24. 24. References • http://www.globalclassroom.org/collaboration/toc.html • http://www.globaleducation.edu.au/global-education/what-is-global-ed.html • Department of Industry and Resources www.doir.wa.gov.au • Conservation Council www.conservationwa.asn.au • Recfishwest www.recfishwest.org.au • Department of Environment and Conservation www.dec.wa.gov.au • Rockingham City Council www.rockingham.wa.gov.au • Kwinana Industries Council www.kic.org.au • Department of Fisheries www.fish.wa.gov.au • Fremantle Ports www.fremantleports.com.au • WA Fishing Industries Council www.wafic.com.au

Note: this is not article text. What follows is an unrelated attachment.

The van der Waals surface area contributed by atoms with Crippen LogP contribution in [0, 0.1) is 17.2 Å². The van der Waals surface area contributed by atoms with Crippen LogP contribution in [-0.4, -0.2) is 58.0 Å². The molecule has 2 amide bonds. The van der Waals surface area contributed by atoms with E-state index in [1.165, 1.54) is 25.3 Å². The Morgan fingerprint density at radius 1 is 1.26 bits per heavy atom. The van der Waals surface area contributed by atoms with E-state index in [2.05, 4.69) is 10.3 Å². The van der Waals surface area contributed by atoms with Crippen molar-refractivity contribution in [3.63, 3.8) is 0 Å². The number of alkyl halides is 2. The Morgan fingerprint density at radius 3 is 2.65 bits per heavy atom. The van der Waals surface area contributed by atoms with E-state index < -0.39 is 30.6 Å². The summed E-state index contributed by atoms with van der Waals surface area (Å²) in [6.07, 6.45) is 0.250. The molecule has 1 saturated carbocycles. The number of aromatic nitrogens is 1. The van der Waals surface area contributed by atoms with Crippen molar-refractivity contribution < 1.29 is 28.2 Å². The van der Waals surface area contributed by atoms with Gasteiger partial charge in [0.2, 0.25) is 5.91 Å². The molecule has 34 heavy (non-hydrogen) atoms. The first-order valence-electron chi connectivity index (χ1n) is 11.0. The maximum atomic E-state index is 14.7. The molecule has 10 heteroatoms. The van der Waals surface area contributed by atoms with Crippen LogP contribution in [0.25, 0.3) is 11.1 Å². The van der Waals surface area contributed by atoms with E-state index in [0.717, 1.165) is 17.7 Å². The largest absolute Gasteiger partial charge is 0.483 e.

25. 25. References • Department for Planning and Infrastructure www.dpi.wa.gov.au • Cockburn City Council www.cockburn.wa.gov.au • Water Corporation www.watercorporation.com.au • Kwinana Town Council www.kwinana.wa.gov.au • CSIRO Marine www.cmar.csiro.au • South West Group www.southwestgroup.com.au • WA Seagrass Webpage wwwscience.murdoch.edu.au/centres/others/seagrass • Cockburn Sound Dolphin Research www.environment.murdoch.edu.au/info/general/TrackingDolphins.html • Department of Defence (Commonwealth) www.defence.gov.au